New revelation: the James Webb Space Telescope located the most distant galaxy detected to date

JADES-GS-z13-0, the most distant galaxy captured by the James Webb telescope

The James Webb Space Telescope located the most distant galaxy detected to date, created during the initial expansion of the universe, “just” 320 million years after the Big Bang, according to studies published today.

The first results from the James Webb Telescope (JWST), which began operating in July 2022, identified numerous “candidate” galaxies in the infrared spectrum, a wavelength invisible to the human eye that allows us to go back much further in time.

The further away the galaxies are, the more difficult they are to detect, since their light signal is very poor.

But the telescope has powerful infrared observation capabilities, which combined with spectroscopy, which analyzes light from an object to determine its chemical elements, “unambiguously” located the existence of four galaxies.

All of them are located at the red end of the spectrum, that is, they are very far away, with an age ranging between 300 and 500 million years after the Big Bang (which occurred 13.8 billion years ago), according to two published studies. in Nature Astronomy.

At that time, the universe was only 2% of its current age and was going through what scientists call a period of reionization: after the period known as the “dark ages”, it became active again and began to produce a large amount of stars.

The most distant galaxy located by the JWST, baptized JADES-GS-z13-0, formed “320 million years after the Big Bang” and its light is the most distant observed to date by astronomers, he explained to the agency of AFP news Stéphane Charlot, from the Institute of Astrophysics in Paris, one of the authors of the study.


The space telescope also confirmed the existence of the galaxy GM-z11, about 450 million years after the Big Bang, which had already been detected by the Hubble telescope.

The four observed galaxies are very low-massive: barely a hundred million solar masses, compared to 1.5 trillion for the Milky Way. Instead, they are “very active when it comes to forming stars, in proportion to their mass”, details the astrophysicist.

Star formation is taking place “at approximately the same rate as the Milky Way,” a speed “astonishing at that early stage of the universe,” says Charlot.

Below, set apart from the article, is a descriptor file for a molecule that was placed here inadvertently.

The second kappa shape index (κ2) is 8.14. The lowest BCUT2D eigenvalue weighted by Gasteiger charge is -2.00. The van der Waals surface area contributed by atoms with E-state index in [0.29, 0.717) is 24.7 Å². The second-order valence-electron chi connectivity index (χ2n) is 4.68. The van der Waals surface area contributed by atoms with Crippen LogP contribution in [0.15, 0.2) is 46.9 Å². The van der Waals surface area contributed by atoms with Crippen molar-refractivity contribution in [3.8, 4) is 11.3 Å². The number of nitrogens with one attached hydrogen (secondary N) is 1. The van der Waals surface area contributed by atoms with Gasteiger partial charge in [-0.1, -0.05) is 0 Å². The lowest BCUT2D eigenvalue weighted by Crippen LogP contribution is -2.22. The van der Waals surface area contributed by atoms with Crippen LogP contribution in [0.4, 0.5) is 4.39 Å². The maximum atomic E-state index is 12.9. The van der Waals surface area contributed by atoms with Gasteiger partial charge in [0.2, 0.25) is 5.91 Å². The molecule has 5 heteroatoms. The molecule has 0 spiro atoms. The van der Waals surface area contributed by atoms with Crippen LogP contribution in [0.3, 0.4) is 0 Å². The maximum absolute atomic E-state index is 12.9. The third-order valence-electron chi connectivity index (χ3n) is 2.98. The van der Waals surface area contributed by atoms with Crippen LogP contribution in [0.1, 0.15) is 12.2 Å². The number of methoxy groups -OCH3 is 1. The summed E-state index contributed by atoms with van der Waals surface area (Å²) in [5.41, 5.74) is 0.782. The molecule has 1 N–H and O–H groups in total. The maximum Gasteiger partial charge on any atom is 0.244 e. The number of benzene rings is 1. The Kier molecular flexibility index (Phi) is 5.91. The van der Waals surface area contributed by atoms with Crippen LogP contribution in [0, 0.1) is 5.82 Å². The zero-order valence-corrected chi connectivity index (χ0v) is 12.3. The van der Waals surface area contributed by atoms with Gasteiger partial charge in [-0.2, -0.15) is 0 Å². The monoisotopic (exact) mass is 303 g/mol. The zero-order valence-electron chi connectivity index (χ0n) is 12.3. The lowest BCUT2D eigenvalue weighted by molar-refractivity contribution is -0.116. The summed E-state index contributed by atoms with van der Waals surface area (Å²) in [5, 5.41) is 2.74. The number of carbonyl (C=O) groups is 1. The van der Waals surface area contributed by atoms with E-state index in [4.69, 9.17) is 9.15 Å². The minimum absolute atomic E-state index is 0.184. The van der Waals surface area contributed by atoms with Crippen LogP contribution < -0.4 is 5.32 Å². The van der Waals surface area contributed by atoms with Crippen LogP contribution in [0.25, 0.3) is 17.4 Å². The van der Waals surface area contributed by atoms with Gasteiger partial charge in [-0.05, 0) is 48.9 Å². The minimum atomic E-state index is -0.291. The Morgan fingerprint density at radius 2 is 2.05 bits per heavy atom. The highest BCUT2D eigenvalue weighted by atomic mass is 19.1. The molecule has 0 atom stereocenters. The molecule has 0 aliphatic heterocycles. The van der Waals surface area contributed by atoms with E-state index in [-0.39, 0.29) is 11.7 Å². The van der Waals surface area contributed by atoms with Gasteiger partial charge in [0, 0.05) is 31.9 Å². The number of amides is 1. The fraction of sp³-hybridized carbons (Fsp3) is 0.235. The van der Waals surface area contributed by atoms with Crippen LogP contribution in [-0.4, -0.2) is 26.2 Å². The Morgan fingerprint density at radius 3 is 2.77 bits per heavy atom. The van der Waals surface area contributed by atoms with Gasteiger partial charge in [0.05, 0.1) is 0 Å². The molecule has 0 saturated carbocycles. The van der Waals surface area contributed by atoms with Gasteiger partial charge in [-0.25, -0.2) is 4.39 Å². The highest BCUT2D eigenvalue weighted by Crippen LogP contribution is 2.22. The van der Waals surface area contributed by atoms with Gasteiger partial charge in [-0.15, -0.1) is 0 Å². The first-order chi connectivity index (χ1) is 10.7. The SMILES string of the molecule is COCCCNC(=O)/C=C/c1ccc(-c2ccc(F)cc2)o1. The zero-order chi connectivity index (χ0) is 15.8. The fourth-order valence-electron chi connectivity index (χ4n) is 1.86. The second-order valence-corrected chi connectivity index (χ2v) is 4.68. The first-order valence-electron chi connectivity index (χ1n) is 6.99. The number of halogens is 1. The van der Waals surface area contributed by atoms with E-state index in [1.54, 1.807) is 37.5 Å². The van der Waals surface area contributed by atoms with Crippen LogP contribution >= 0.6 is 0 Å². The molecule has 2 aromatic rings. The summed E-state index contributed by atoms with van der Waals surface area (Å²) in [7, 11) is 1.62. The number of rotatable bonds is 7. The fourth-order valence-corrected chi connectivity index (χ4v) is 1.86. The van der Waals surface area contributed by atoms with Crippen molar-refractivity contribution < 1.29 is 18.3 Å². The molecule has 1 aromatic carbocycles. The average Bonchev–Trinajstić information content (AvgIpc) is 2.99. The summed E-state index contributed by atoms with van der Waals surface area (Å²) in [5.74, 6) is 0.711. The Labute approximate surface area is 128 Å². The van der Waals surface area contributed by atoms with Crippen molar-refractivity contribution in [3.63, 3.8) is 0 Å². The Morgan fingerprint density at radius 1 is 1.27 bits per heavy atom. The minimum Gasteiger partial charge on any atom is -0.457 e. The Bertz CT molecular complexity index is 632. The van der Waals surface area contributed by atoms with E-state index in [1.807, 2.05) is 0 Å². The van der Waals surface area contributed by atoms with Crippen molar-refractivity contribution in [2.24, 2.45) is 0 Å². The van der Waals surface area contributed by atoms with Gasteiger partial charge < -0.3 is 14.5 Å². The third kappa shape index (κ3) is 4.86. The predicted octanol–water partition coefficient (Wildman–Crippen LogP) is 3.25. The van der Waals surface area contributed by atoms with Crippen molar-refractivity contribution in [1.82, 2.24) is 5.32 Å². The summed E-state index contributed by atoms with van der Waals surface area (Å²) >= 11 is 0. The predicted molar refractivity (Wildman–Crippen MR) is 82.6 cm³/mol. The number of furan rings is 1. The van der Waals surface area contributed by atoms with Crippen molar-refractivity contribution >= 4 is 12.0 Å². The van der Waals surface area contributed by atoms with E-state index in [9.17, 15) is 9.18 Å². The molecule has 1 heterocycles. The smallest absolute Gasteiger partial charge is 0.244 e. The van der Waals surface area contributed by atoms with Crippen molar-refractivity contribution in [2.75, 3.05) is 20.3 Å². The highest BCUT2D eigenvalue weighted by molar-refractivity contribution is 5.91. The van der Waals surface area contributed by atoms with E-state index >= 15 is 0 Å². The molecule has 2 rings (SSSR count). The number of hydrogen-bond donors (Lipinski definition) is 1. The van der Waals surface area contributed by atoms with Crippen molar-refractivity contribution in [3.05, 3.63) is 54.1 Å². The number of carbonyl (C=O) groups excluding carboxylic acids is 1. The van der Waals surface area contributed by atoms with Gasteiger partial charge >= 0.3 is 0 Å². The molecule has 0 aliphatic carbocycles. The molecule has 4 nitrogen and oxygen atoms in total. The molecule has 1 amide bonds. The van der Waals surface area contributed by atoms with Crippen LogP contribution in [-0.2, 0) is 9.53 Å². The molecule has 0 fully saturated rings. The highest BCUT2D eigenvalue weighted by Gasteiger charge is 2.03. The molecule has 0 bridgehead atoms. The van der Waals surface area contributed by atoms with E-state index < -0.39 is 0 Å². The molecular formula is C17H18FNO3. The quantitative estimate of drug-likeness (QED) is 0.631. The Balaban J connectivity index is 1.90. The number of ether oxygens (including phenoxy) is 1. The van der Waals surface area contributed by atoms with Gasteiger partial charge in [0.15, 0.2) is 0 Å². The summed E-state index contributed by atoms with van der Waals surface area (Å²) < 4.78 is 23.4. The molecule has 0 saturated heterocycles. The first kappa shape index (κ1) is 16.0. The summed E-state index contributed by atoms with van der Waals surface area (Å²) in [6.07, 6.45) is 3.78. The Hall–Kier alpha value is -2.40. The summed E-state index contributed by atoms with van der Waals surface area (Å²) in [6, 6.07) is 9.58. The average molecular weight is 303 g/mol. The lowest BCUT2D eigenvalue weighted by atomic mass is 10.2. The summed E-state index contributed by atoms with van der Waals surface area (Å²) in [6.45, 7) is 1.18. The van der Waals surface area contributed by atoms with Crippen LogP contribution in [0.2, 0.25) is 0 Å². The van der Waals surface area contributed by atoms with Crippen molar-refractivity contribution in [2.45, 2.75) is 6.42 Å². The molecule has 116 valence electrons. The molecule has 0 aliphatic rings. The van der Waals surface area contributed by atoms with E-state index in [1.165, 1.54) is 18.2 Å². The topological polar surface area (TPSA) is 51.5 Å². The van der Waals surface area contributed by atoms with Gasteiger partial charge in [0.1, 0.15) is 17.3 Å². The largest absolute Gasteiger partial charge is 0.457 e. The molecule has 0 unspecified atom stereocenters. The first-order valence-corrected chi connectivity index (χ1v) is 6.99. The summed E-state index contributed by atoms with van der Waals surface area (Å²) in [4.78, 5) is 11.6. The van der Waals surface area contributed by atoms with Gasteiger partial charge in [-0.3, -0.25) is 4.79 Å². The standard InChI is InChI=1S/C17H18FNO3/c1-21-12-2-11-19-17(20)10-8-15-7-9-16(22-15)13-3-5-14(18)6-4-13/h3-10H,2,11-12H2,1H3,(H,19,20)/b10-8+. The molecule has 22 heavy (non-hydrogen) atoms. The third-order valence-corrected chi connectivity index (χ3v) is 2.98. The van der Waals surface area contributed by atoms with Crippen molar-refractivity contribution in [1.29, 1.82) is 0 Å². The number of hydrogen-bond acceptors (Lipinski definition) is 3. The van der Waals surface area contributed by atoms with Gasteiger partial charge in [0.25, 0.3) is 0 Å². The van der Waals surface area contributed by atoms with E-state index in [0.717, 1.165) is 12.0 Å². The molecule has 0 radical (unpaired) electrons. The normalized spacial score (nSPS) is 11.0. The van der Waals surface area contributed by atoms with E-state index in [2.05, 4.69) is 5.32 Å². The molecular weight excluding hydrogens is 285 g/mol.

On the other hand, these galaxies are “very metal poor”, a discovery that confirms the usual theories of cosmology: the closer to the origin of the universe, the less time these stars had to form complex molecules.

This new contribution from the JWST is “a technological feat,” says Pieter van Dokkum, an astronomer at Yale University, in a commentary attached to the study. “Every month” the telescope pushes “the frontiers of exploration,” he explains.

Last February, the James Webb located a group of six galaxies 500 to 700 million years old after the Big Bang, apparently much more massive than expected. If the existence of these galaxies were confirmed by spectroscopy, that could call into question some of the theories about the formation of the universe.

The mission of the James Webb

The Webb Space Telescope is an international mission led by NASA, ESA and the Canadian space agency. Launched into orbit on Christmas Day 2021 and eventually placed 1.5 million kilometers from Earth, it cost $10 billion and took three decades to build.

JWST was launched aboard the Ariane rocket from the Kourou spaceport in French Guiana, with the mission of searching for the first stars that illuminated the cosmos.

Equipped with a 6.5 meter wide mirror and four highly sensitive instruments, Webb attempts to detect light that has been traveling through the vastness of space for more than 13.5 billion years.

In that quest, he looks at just about everything there is to see beyond Earth: from icy moons and comets in our own solar system to the colossal black holes that reside at the centers of all galaxies.

So far, it has already captured historic images of Mars, Jupiter, exoplanets, as well as the galaxy cluster SMACS 0723.

The Webb was developed to see all its targets in a very particular way: in the infrared spectrum. Its predecessor, Hubble, had been designed to be predominantly sensitive to light in the optical or visible wavelengths, the same type of light that we detect with our eyes.

Instead, the JWST can detect longer wavelengths, which, although invisible to our eyes, are exactly where the brightness of the most distant objects in the universe will appear.

With information from the AFP agency and BBC